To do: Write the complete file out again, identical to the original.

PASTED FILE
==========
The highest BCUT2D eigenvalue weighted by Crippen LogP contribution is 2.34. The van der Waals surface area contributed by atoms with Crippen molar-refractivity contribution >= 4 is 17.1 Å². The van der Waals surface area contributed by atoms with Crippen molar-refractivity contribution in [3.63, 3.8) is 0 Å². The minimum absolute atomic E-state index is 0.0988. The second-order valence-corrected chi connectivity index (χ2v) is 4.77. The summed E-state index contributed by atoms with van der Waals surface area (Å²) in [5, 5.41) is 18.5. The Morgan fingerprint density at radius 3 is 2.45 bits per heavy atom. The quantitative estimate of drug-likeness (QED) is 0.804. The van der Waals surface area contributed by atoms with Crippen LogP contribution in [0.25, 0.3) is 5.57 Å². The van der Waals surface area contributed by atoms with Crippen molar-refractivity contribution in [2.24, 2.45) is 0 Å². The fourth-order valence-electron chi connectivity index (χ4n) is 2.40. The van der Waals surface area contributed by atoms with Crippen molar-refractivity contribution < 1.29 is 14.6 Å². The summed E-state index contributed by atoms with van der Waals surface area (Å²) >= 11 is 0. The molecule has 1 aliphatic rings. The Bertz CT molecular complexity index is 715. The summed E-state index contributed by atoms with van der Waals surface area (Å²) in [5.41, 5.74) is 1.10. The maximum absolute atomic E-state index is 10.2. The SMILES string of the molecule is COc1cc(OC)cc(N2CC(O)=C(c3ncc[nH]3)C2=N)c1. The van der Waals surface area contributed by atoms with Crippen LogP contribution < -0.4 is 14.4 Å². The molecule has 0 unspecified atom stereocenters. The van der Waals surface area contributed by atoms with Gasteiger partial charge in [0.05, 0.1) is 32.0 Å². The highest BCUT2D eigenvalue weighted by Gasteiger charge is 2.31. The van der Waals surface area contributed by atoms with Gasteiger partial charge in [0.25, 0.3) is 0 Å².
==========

The highest BCUT2D eigenvalue weighted by Crippen LogP contribution is 2.34. The van der Waals surface area contributed by atoms with Crippen molar-refractivity contribution >= 4 is 17.1 Å². The van der Waals surface area contributed by atoms with Crippen molar-refractivity contribution in [3.63, 3.8) is 0 Å². The minimum absolute atomic E-state index is 0.0988. The second-order valence-corrected chi connectivity index (χ2v) is 4.77. The summed E-state index contributed by atoms with van der Waals surface area (Å²) in [5, 5.41) is 18.5. The Morgan fingerprint density at radius 3 is 2.45 bits per heavy atom. The quantitative estimate of drug-likeness (QED) is 0.804. The van der Waals surface area contributed by atoms with Crippen LogP contribution in [0.25, 0.3) is 5.57 Å². The van der Waals surface area contributed by atoms with Crippen molar-refractivity contribution in [2.24, 2.45) is 0 Å². The fourth-order valence-electron chi connectivity index (χ4n) is 2.40. The van der Waals surface area contributed by atoms with Crippen molar-refractivity contribution < 1.29 is 14.6 Å². The summed E-state index contributed by atoms with van der Waals surface area (Å²) >= 11 is 0. The molecule has 1 aliphatic rings. The Bertz CT molecular complexity index is 715. The summed E-state index contributed by atoms with van der Waals surface area (Å²) in [5.41, 5.74) is 1.10. The maximum absolute atomic E-state index is 10.2. The SMILES string of the molecule is COc1cc(OC)cc(N2CC(O)=C(c3ncc[nH]3)C2=N)c1. The van der Waals surface area contributed by atoms with Crippen LogP contribution < -0.4 is 14.4 Å². The molecule has 0 unspecified atom stereocenters. The van der Waals surface area contributed by atoms with Gasteiger partial charge in [0.05, 0.1) is 32.0 Å². The highest BCUT2D eigenvalue weighted by Gasteiger charge is 2.31. The van der Waals surface area contributed by atoms with Gasteiger partial charge in [0.25, 0.3) is 0 Å².